Home Featured Ontario company’s plan to pay half of workers’ wages in crypto it created shot down by labour board

Ontario company’s plan to pay half of workers’ wages in crypto it created shot down by labour board

by HR Law Canada

Two workers have been awarded about $233,000 in back pay after a bid by their employer to pay part of their salaries in a company-created cryptocurrency was rejected by the Ontario Labour Relations Board (OLRB).

It ordered Kinglory Inc. to pay Y.H. and T.H. $116,741.88 each — in Canadian currency — as a result.

Dispute over cryptocurrency compensation

The case stemmed from Kinglory Inc.’s employment contracts with the workers, which stipulated an annual salary of $240,000. However, the employer paid only $120,000 in cash, cheque, or direct deposit, and claimed the remaining $120,000 would be paid in Kinglory cryptocurrency.

The employees contested this, asserting their contracts entitled them to the full $240,000 in legal tender.

Kinglory Inc. argued that the cryptocurrency payment was part of the agreed compensation package. The OLRB, however, found that the company’s payment method violated the Employment Standards Act (ESA), which requires wages to be paid in cash, cheque, or direct deposit.

“The employer has not established that Kinglory cryptocurrency constitutes legal tender,” it said.

The ruling

The board concluded, “The applicants’ base salary was $240,000, and it was not open to the Employer to pay their wages in a method other than those stipulated in subsection 11(2) of the Act—that is by cash, cheque or direct deposit.” It added that the cryptocurrency did not constitute a “greater benefit” under the ESA.

The ruling also addressed the imbalance in bargaining power between employers and non-unionized employees, emphasizing that the ESA must be interpreted in a manner that protects employees.

“These decisions recognize the imbalance in bargaining power between employees and employers,” the board stated, referring to precedents set by the Supreme Court of Canada.

Financial impact on Kinglory Inc.

The OLRB ordered Kinglory Inc. to pay the workers the amounts due for their employment period from March 15, 2021, to December 20, 2021. The ruling calculated that the pro-rated annual salary of $240,000 over the 40-week employment period amounted to $184,615.40. After deducting the payments already made, each employee was entitled to $116,741.88, including vacation pay.

Kinglory Inc. has 30 days from the date of the decision to comply. Failure to pay within this timeframe will result in the ruling becoming Orders to Pay in favour of the Director of Employment Standards, with an additional 10% administrative fee and interest as determined by the Director under subsection 88(5) of the ESA, it said.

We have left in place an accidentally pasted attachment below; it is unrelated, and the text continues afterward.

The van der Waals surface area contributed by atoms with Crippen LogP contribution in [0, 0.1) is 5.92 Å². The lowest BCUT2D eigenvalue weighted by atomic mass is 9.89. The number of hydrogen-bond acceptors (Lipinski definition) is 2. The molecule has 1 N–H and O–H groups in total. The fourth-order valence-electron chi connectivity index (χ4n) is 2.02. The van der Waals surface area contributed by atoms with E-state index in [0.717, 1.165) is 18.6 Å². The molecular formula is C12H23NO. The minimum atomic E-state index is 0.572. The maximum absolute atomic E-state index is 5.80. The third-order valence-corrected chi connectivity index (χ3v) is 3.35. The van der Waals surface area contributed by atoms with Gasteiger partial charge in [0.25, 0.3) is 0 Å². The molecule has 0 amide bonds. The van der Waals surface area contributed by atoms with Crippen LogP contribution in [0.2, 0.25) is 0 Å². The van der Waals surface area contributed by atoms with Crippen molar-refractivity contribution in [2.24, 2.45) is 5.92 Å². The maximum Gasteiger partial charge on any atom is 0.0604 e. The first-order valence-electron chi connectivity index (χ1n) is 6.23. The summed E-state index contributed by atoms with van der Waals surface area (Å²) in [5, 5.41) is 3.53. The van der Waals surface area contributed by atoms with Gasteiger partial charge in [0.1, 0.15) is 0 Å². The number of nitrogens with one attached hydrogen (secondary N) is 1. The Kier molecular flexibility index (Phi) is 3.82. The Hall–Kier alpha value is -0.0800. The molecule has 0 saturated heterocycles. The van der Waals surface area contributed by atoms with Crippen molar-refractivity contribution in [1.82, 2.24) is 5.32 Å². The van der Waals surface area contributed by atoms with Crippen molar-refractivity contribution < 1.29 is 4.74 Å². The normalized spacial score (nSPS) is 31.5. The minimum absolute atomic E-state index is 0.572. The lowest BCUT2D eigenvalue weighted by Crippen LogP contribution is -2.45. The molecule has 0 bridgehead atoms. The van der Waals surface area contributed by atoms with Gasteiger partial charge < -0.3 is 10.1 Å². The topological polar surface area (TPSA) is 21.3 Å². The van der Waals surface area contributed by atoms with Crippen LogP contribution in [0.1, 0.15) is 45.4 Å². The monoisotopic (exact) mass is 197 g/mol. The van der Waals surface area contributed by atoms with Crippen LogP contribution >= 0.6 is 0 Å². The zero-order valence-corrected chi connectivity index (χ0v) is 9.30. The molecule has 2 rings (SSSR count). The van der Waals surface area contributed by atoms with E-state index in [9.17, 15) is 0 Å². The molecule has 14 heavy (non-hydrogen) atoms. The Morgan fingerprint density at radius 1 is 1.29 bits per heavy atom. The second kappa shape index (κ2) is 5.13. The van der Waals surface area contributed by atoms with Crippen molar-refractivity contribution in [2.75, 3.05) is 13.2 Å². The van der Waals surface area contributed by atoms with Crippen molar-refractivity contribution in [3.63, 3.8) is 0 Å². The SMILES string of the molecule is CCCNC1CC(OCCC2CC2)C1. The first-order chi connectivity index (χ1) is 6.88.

Director orders to pay request denied

The two employees also sought Director Orders to Pay (DOTPs) against J.H., a director of Kinglory Inc. However, the OLRB declined this request. It expressed concerns over natural justice, noting that the director had no advance notice his personal liability would be at issue.

“He was never added as a party to these proceedings in his capacity as a director,” it said, questioning the ability to issue an order against him at the end of the proceedings.

Interest on unpaid wages

Additionally, the employees requested that interest on the unpaid wages be applied from January 6, 2023. The OLRB denied this request, citing the Director of Employment Standards’ statement that no method for calculating interest had been set.

Consequently, no interest will accrue on the orders against Kinglory Inc.

“There is no point in doing so since the DES has not exercised its power to set the rate of interest at this time,” it noted.

As cryptocurrency and other non-traditional payment methods become more prevalent, this case serves as a crucial reminder of the legal requirements governing wage payments in Ontario. Employers considering such payment methods must carefully evaluate their compliance with existing labour laws to avoid similar legal challenges.

For more information, see Yujie Hou v Kinglory Inc., 2024 CanLII 59430 (ON LRB).

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